Lora intends to present a plan to the board on Sept. 25, for engaging with the public and changing the school names at a projected cost of $50,000 each. Tim Willert of The Oklahoman reported that Kyle Sweet, an Oklahoma City attorney and a former classmate of board member Charles Henry, had pledged to pay all expenses associated with the removal of the questioned names.
On Aug. 21, board members voted unanimously (Jacobs was absent) to file a lawsuit against the Oklahoma legislature for failing to adequately fund common education. Senate President Pro Tem Mike Schulz, R-Altus, called the litigation “a media stunt by the Oklahoma City public school district. The Oklahoma courts already have tossed out similar lawsuits on the basis that the legislature has authority to determine fiscal policy of public schools.”
House Speaker Charles McCall, R-Atoka, agreed. He said district officials should “spend their time and money on being better stewards of the dollars they receive instead of filing frivolous lawsuits that blame others for their own poor leadership … stop playing political games and get back to educating students.”
On Sept. 5, Lora issued a statement in opposition to the Trump administration’s decision to rescind a Barack Obama-era executive order establishing the Deferred Action for Childhood Arrivals (DACA) program allowing some individuals who entered the country illegally as minors to receive a renewable two-year period of deferred action from deportation.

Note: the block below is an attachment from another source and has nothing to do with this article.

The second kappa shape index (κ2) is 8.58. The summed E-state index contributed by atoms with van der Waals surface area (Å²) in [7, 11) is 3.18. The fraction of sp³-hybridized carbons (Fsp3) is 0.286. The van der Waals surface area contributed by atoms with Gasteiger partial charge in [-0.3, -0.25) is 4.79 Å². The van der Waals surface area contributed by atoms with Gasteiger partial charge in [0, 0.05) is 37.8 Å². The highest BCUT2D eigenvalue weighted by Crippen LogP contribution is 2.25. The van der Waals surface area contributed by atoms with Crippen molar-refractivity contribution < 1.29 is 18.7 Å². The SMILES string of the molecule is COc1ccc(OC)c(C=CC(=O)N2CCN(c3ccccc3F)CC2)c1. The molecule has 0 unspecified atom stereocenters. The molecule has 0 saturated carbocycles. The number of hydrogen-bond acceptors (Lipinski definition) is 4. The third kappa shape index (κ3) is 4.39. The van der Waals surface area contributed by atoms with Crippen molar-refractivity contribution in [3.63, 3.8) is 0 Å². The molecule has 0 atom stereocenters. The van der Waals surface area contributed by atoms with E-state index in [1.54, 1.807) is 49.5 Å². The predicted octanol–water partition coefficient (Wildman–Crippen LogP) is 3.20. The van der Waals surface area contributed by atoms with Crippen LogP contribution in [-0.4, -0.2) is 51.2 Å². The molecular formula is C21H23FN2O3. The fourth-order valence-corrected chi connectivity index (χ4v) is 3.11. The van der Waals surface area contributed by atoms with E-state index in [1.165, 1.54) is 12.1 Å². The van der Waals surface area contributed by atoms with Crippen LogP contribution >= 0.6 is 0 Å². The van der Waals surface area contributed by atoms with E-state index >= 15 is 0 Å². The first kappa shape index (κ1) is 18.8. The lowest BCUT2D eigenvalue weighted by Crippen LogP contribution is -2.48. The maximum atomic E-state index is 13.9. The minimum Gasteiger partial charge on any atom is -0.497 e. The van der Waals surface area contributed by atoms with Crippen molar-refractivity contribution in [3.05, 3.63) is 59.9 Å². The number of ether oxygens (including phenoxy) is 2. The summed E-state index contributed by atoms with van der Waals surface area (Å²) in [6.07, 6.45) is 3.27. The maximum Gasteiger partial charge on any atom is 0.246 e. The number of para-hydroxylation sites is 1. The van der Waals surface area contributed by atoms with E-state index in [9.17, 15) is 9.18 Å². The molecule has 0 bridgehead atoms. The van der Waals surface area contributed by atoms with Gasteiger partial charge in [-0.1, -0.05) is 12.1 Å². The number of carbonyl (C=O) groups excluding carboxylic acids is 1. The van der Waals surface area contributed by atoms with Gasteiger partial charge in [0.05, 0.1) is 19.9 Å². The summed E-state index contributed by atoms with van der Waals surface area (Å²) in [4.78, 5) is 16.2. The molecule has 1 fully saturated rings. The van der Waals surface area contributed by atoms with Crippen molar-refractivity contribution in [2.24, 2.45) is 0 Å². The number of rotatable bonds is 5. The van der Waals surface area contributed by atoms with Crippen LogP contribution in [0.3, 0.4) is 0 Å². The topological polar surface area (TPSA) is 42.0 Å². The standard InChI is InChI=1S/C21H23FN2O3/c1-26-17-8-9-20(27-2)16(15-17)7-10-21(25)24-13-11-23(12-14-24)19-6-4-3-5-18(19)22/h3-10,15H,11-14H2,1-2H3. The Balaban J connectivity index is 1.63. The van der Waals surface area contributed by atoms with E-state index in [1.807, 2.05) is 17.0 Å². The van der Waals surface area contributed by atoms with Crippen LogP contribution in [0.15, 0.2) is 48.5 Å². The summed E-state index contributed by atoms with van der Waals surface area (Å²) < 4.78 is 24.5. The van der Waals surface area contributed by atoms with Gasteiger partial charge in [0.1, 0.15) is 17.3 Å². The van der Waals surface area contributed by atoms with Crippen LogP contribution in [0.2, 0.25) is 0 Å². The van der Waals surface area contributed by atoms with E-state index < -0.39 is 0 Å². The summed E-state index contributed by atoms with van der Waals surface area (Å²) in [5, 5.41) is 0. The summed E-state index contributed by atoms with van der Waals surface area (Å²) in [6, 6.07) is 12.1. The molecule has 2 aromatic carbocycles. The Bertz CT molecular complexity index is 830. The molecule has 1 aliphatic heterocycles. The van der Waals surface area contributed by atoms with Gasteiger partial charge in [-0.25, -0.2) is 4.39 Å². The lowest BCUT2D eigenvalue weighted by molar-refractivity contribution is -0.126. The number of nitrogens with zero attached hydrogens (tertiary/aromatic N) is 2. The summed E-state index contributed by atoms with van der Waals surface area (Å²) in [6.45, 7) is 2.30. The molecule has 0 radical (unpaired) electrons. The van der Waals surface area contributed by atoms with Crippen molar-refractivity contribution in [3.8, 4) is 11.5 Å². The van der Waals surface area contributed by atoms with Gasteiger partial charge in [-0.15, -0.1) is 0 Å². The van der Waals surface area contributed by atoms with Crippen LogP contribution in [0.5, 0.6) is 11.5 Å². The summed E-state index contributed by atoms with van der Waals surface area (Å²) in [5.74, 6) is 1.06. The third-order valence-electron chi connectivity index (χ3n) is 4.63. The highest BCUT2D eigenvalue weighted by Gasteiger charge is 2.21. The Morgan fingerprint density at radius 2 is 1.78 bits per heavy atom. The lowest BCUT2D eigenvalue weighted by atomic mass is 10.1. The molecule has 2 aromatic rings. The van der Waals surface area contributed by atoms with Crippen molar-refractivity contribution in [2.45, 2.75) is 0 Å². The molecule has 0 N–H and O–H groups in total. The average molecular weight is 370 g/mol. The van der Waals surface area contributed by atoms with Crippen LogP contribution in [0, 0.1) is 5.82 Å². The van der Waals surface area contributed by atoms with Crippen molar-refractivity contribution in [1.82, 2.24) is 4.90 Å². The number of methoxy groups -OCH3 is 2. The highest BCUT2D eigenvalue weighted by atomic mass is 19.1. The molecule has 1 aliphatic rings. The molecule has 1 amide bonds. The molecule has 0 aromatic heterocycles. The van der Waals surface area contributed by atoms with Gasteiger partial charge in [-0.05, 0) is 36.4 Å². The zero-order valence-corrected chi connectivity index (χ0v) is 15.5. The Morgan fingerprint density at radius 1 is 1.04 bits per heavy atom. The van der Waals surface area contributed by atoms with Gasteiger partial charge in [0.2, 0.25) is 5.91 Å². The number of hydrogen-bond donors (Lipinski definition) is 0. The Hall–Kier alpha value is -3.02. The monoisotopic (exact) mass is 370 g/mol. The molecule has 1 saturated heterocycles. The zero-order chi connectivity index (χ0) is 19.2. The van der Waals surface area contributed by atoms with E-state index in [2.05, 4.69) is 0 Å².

During the public meeting later that same evening, board members took turns voicing their emotions in relation to the administration’s decision to end the program, a process taking 31 minutes.
Following the meeting, CIJ asked Lora for an opportunity to ask a question. The question was deferred to a member of her communications staff. The staffer was asked if the superintendent and members of the board intended for community members to see Oklahoma City Public Schools as a sanctuary school district.
The question was in reference to a statement that declared, in part, “Immigration officials are not allowed in schools.” The position was echoed by board member Mark Mann in his comments during the board meeting. “Immigration services,” he said, “are not going to be allowed on school property, without the proper search warrant.”
The district’s website has since deleted the paragraph containing the sentence denying immigration officials access to the schools.
In response to whether Oklahoma City Public Schools was to be considered a sanctuary district, the staff member said that she did not know but that neither the written statement nor the comments of the board members had affected any policies for the school district.
Jay Chilton is a multiple-award-winning photojournalist including the Oklahoma Press Association’s Photo of the Year in 2013. His previous service as an intelligence operative for the U.S. Army, retail and commercial sales director, oil-field operator and entrepreneur in three different countries on two continents and across the U.S. lends a wide experience and context helping him produce well-rounded and complete stories. Jay’s passion is telling stories. He strives to place the reader in the seat, at the event, or on the sideline allowing the reader to experience an event through his reporting. He earned a Bachelor of Arts degree in journalism from the University of Central Oklahoma with a minor in photographic arts. Jay and his wife live in Midwest City with three dogs and innumerable koi enjoying frequent visits from their children.